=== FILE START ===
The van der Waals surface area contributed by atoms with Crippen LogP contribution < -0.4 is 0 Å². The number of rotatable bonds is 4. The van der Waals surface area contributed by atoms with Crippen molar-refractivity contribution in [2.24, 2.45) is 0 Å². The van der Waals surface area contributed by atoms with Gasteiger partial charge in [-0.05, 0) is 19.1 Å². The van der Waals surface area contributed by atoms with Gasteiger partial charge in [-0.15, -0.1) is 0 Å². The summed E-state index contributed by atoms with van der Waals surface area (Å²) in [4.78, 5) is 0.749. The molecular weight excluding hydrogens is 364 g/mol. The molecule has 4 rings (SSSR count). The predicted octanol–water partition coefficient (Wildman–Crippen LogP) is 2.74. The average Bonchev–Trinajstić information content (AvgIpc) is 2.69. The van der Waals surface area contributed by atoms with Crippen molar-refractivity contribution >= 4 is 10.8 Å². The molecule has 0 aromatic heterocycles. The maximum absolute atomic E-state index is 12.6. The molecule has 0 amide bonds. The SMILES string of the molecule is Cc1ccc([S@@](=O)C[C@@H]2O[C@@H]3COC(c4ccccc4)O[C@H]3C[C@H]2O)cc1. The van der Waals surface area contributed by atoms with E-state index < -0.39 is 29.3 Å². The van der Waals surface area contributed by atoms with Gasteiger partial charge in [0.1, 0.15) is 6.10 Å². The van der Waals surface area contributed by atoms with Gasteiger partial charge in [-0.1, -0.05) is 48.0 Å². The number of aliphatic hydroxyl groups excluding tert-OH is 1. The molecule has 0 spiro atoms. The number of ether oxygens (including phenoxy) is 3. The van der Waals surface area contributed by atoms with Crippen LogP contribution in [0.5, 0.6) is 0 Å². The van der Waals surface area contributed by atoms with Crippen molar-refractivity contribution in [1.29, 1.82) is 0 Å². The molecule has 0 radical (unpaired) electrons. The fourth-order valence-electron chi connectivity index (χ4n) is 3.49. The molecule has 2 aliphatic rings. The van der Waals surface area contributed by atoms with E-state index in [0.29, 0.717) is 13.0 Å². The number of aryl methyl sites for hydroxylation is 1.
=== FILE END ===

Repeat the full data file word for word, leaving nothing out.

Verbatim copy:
The van der Waals surface area contributed by atoms with Crippen LogP contribution < -0.4 is 0 Å². The number of rotatable bonds is 4. The van der Waals surface area contributed by atoms with Crippen molar-refractivity contribution in [2.24, 2.45) is 0 Å². The van der Waals surface area contributed by atoms with Gasteiger partial charge in [-0.05, 0) is 19.1 Å². The van der Waals surface area contributed by atoms with Gasteiger partial charge in [-0.15, -0.1) is 0 Å². The summed E-state index contributed by atoms with van der Waals surface area (Å²) in [4.78, 5) is 0.749. The molecular weight excluding hydrogens is 364 g/mol. The molecule has 4 rings (SSSR count). The predicted octanol–water partition coefficient (Wildman–Crippen LogP) is 2.74. The average Bonchev–Trinajstić information content (AvgIpc) is 2.69. The van der Waals surface area contributed by atoms with Crippen molar-refractivity contribution >= 4 is 10.8 Å². The molecule has 0 aromatic heterocycles. The maximum absolute atomic E-state index is 12.6. The molecule has 0 amide bonds. The SMILES string of the molecule is Cc1ccc([S@@](=O)C[C@@H]2O[C@@H]3COC(c4ccccc4)O[C@H]3C[C@H]2O)cc1. The van der Waals surface area contributed by atoms with E-state index < -0.39 is 29.3 Å². The van der Waals surface area contributed by atoms with Gasteiger partial charge in [0.1, 0.15) is 6.10 Å². The van der Waals surface area contributed by atoms with Gasteiger partial charge in [-0.1, -0.05) is 48.0 Å². The number of aliphatic hydroxyl groups excluding tert-OH is 1. The molecule has 0 spiro atoms. The number of ether oxygens (including phenoxy) is 3. The van der Waals surface area contributed by atoms with Crippen LogP contribution in [0.5, 0.6) is 0 Å². The van der Waals surface area contributed by atoms with Crippen molar-refractivity contribution in [1.29, 1.82) is 0 Å². The molecule has 0 radical (unpaired) electrons. The fourth-order valence-electron chi connectivity index (χ4n) is 3.49. The molecule has 2 aliphatic rings. The van der Waals surface area contributed by atoms with E-state index in [0.29, 0.717) is 13.0 Å². The number of aryl methyl sites for hydroxylation is 1.